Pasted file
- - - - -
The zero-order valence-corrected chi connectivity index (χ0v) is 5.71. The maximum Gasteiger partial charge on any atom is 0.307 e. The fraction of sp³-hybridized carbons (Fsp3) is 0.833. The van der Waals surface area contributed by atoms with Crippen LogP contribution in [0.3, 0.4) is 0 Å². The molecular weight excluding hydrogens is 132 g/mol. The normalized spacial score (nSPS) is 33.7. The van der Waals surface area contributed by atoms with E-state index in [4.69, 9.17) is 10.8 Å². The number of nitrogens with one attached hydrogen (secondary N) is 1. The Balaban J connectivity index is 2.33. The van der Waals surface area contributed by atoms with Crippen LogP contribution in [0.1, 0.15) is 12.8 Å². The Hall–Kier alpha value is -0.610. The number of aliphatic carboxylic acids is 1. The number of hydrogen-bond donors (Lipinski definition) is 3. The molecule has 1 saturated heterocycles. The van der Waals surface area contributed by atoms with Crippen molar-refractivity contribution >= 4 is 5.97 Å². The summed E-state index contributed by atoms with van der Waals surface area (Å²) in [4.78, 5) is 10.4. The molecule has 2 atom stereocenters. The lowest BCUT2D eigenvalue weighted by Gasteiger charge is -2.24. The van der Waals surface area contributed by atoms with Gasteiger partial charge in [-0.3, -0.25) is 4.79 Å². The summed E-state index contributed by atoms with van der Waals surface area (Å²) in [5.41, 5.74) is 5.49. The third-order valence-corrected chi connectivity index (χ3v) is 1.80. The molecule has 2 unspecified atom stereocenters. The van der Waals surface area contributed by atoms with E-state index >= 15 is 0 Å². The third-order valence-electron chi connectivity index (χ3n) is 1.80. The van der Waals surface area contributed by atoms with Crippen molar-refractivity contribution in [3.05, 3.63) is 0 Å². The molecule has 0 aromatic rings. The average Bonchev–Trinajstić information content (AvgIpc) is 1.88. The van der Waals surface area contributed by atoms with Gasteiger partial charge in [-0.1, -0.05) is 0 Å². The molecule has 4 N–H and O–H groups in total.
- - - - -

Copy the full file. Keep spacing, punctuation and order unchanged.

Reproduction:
The zero-order valence-corrected chi connectivity index (χ0v) is 5.71. The maximum Gasteiger partial charge on any atom is 0.307 e. The fraction of sp³-hybridized carbons (Fsp3) is 0.833. The van der Waals surface area contributed by atoms with Crippen LogP contribution in [0.3, 0.4) is 0 Å². The molecular weight excluding hydrogens is 132 g/mol. The normalized spacial score (nSPS) is 33.7. The van der Waals surface area contributed by atoms with E-state index in [4.69, 9.17) is 10.8 Å². The number of nitrogens with one attached hydrogen (secondary N) is 1. The Balaban J connectivity index is 2.33. The van der Waals surface area contributed by atoms with Crippen LogP contribution in [0.1, 0.15) is 12.8 Å². The Hall–Kier alpha value is -0.610. The number of aliphatic carboxylic acids is 1. The number of hydrogen-bond donors (Lipinski definition) is 3. The molecule has 1 saturated heterocycles. The van der Waals surface area contributed by atoms with Crippen molar-refractivity contribution >= 4 is 5.97 Å². The summed E-state index contributed by atoms with van der Waals surface area (Å²) in [4.78, 5) is 10.4. The molecule has 2 atom stereocenters. The lowest BCUT2D eigenvalue weighted by Gasteiger charge is -2.24. The van der Waals surface area contributed by atoms with Gasteiger partial charge in [-0.3, -0.25) is 4.79 Å². The summed E-state index contributed by atoms with van der Waals surface area (Å²) in [5.41, 5.74) is 5.49. The third-order valence-corrected chi connectivity index (χ3v) is 1.80. The molecule has 2 unspecified atom stereocenters. The van der Waals surface area contributed by atoms with E-state index >= 15 is 0 Å². The third-order valence-electron chi connectivity index (χ3n) is 1.80. The van der Waals surface area contributed by atoms with Crippen molar-refractivity contribution in [3.05, 3.63) is 0 Å². The molecule has 0 aromatic rings. The average Bonchev–Trinajstić information content (AvgIpc) is 1.88. The van der Waals surface area contributed by atoms with Gasteiger partial charge in [-0.1, -0.05) is 0 Å². The molecule has 4 N–H and O–H groups in total.